Working with Historic England to protect Suffolk’s parks and gardens

Volunteers doing research and recording in a historic landscape

Today the Gardens Trust and Historic England formally launch Suffolk’s Unforgettable Garden Story, our project to discover, celebrate and protect historic green spaces in Suffolk. We will be encouraging local communities to champion their local park or  garden, as well as looking for volunteers to research and record undiscovered green spaces. Find out more at an open event on Saturday 17 September.

Postcard of the gardens and fountain of Hardwick House with rose arches
A postcard by Nigel Temple of the gardens and fountain at Hardwick House, near Bury St Edmunds, Suffolk (c) Historic England

Historic England has awarded us a grant of £36,000 for this exciting project and will be working with us on its delivery.

Suffolk’s historic parks and gardens need your help

Only 23 historic green spaces in Suffolk are protected and included on the National Heritage List for England (NHLE), including Helmingham Hall (Grade I registered), Ickworth House (Grade II* registered), Belle Vue Park in Lowestoft (Grade II registered), and Felixstowe Cliff Gardens and Town Hall Garden (Grade II registered). The list identifies the buildings, sites and landscapes that receive special protection, so they can be enjoyed by current and future generations.

Historic England and the Gardens Trust want to hear about wonderful public and private designed landscapes in the county that should be protected, celebrated and added to the list. We are particularly keen to hear about urban and suburban gardens, commercial sites, institutional landscapes, and 20th century and post-war designed landscapes.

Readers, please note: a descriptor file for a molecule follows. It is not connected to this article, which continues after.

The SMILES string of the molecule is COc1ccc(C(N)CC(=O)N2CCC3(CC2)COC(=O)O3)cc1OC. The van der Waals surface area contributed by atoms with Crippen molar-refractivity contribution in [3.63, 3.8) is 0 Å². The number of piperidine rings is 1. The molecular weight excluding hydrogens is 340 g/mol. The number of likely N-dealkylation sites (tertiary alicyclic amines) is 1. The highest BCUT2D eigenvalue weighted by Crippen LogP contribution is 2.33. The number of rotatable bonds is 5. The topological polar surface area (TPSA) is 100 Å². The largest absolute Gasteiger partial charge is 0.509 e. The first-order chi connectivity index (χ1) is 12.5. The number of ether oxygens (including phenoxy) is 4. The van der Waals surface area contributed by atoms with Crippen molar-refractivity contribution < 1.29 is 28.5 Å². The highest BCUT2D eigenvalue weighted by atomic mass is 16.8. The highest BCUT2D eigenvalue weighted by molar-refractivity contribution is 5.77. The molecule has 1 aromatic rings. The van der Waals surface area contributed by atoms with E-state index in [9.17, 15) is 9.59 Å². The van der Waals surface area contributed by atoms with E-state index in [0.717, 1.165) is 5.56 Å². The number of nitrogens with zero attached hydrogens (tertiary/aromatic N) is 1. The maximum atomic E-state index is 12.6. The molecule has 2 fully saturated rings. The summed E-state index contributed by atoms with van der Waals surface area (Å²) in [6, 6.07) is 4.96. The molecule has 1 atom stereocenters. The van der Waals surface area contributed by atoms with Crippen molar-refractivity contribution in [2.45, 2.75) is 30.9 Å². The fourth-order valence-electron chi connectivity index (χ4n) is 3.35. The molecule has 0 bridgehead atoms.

One of Suffolk’s historic parks and gardens at He grave Hall
The garden of Hengrave Hall, Suffolk (c) Historic England

Unprotected, some of these special spaces may be vulnerable to loss, decay, or inappropriate proposals for development. We want to understand these landscapes better and help to ensure their protection and care, so that current and future generations can enjoy them and discover their story.

Volunteers are vital

Christopher Laine, Historic England Landscape Architect, said: “With the help of local people, this fantastic project will help us to learn more about Suffolk’s historic designed landscapes. I’m really looking forward to hearing about the Suffolk parks, gardens and green spaces that people love. I’m sure we’ll be discovering some hidden historic gems that need protection and support.”

Karina Flynn, Suffolk Volunteer Support Officer for the Gardens Trust, said: “This project aims to encourage Suffolk communities to help protect historic outdoor spaces for everyone to enjoy. We look forward to building partnerships with individuals, groups and organisations to whom their local parks and gardens are indispensable. Volunteers are vital to this project, as with all the work of the Gardens Trust, so we really encourage people to get involved and share their local knowledge.”

Volunteers doing research and recording in a historic landscape
Volunteers of Buckinghamsire Gardens Trust doing research and recording at Stoke Park Photo: the Gardens Trust